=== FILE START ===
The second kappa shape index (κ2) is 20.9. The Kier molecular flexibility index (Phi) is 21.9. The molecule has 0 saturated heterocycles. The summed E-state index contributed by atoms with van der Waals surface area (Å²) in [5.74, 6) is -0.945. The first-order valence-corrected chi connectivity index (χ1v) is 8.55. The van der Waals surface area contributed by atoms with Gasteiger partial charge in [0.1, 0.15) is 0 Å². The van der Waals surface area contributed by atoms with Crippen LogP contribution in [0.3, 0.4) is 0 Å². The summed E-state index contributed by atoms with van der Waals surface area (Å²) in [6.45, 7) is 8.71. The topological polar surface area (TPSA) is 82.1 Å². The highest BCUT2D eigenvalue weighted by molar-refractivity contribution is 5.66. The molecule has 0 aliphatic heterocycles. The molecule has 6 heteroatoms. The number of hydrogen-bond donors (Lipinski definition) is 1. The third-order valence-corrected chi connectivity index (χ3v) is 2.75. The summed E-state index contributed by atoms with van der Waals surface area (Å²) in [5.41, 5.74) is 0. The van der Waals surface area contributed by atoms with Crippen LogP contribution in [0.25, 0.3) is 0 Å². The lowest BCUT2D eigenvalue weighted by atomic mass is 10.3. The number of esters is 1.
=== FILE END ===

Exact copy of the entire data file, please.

The second kappa shape index (κ2) is 20.9. The Kier molecular flexibility index (Phi) is 21.9. The molecule has 0 saturated heterocycles. The summed E-state index contributed by atoms with van der Waals surface area (Å²) in [5.74, 6) is -0.945. The first-order valence-corrected chi connectivity index (χ1v) is 8.55. The van der Waals surface area contributed by atoms with Gasteiger partial charge in [0.1, 0.15) is 0 Å². The van der Waals surface area contributed by atoms with Crippen LogP contribution in [0.3, 0.4) is 0 Å². The summed E-state index contributed by atoms with van der Waals surface area (Å²) in [6.45, 7) is 8.71. The topological polar surface area (TPSA) is 82.1 Å². The highest BCUT2D eigenvalue weighted by molar-refractivity contribution is 5.66. The molecule has 0 aliphatic heterocycles. The molecule has 6 heteroatoms. The number of hydrogen-bond donors (Lipinski definition) is 1. The third-order valence-corrected chi connectivity index (χ3v) is 2.75. The summed E-state index contributed by atoms with van der Waals surface area (Å²) in [5.41, 5.74) is 0. The van der Waals surface area contributed by atoms with Crippen LogP contribution in [0.25, 0.3) is 0 Å². The lowest BCUT2D eigenvalue weighted by atomic mass is 10.3. The number of esters is 1.